They are therefore tying us in to the filling of their room, despite us filling our room and completing a tenant transfer with 4-5 weeks notice.


I understand where you're coming from and do see your points - the response would be:
  • You and your partner have decided to move. - that's a perfectly acceptable action to take, and happens all the time. No one is bound to stay living in a flat-share. Normal process is to find a replacement in your room and complete a tenant transfer
  • You are trying to force your co-tenants to change the agreement you willingly entered into with them. - we lived with them in London for 6 months before they moved out to join us here and have always had strangers living with them in the various house-shares over the last 5 years. The agreements we have shared in the past have all been changed numerous times.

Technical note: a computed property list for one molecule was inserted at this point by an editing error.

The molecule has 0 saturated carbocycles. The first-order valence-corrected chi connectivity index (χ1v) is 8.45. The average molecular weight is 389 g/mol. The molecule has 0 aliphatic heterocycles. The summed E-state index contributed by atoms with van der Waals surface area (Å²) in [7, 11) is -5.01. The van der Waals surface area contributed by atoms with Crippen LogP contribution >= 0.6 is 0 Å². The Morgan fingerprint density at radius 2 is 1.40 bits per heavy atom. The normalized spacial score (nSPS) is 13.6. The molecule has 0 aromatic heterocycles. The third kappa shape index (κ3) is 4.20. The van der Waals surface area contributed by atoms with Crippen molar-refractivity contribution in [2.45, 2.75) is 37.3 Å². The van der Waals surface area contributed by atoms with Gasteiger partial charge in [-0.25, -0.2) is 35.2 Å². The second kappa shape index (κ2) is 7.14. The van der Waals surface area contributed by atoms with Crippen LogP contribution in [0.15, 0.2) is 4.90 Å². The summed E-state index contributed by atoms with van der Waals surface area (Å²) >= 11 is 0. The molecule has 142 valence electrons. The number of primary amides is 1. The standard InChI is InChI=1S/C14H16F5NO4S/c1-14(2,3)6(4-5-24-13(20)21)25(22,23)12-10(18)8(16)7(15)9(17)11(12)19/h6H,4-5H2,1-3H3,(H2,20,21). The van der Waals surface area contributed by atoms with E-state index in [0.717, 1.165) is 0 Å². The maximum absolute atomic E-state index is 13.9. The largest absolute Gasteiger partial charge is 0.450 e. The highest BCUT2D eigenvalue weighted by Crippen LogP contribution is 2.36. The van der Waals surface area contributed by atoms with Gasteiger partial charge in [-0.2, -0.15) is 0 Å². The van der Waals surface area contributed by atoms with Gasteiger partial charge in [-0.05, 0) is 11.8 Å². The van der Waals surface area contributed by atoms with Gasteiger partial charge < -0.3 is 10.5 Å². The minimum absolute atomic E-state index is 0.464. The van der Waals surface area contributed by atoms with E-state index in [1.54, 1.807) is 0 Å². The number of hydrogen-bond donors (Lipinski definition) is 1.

• You want your co-tenants to accept strangers in their home. - as per my update, given they are currently awaiting approval to move in to a new flat on June 14th, and we are likely moving on June 20th, they will never at any point live with strangers. We would therefore expect them to sign us off the tenancy and sign on the new tenant we have found for our room. This has no financial impact on them. If they have not filled their room, they will continue to pay the rent on this room until they find a replacement the new tenant is also comfortable with. We have also agreed to continue helping to fill this room, as will the new tenant. HOWEVER, they are refusing to sign us out of the property and allow the new tenant in our room to move in. We have also said that we are also perfectly happy to live with a stranger for a period of time, should that situation arise.
In response to your other points:
  1. accept you and co-tenants stay till the end of the lease; - it's become unbearable to live with them, even more so confined to WFH for the foreseeable future - we bot accept we need to live separately